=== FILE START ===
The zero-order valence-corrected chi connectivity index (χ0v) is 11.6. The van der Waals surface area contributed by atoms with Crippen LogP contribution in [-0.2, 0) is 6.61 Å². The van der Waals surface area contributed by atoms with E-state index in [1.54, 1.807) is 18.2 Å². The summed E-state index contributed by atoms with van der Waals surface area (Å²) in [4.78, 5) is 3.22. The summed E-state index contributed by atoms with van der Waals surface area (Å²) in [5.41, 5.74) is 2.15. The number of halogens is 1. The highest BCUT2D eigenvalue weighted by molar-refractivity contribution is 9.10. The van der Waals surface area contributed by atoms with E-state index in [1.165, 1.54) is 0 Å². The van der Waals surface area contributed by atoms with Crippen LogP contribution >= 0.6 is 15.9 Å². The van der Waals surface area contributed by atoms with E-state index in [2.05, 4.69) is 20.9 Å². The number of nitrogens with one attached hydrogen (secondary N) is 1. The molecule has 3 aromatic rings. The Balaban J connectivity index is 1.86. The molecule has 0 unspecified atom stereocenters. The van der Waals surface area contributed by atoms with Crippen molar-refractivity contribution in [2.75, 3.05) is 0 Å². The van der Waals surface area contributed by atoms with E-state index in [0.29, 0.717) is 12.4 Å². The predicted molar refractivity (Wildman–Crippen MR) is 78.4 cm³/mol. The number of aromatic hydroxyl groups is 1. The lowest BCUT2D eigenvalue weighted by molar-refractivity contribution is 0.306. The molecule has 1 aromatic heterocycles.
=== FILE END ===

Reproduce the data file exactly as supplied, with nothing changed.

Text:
The zero-order valence-corrected chi connectivity index (χ0v) is 11.6. The van der Waals surface area contributed by atoms with Crippen LogP contribution in [-0.2, 0) is 6.61 Å². The van der Waals surface area contributed by atoms with E-state index in [1.54, 1.807) is 18.2 Å². The summed E-state index contributed by atoms with van der Waals surface area (Å²) in [4.78, 5) is 3.22. The summed E-state index contributed by atoms with van der Waals surface area (Å²) in [5.41, 5.74) is 2.15. The number of halogens is 1. The highest BCUT2D eigenvalue weighted by molar-refractivity contribution is 9.10. The van der Waals surface area contributed by atoms with E-state index in [1.165, 1.54) is 0 Å². The van der Waals surface area contributed by atoms with Crippen LogP contribution >= 0.6 is 15.9 Å². The van der Waals surface area contributed by atoms with E-state index in [2.05, 4.69) is 20.9 Å². The number of nitrogens with one attached hydrogen (secondary N) is 1. The molecule has 3 aromatic rings. The Balaban J connectivity index is 1.86. The molecule has 0 unspecified atom stereocenters. The van der Waals surface area contributed by atoms with Crippen molar-refractivity contribution in [2.75, 3.05) is 0 Å². The van der Waals surface area contributed by atoms with E-state index in [0.29, 0.717) is 12.4 Å². The predicted molar refractivity (Wildman–Crippen MR) is 78.4 cm³/mol. The number of aromatic hydroxyl groups is 1. The lowest BCUT2D eigenvalue weighted by molar-refractivity contribution is 0.306. The molecule has 1 aromatic heterocycles.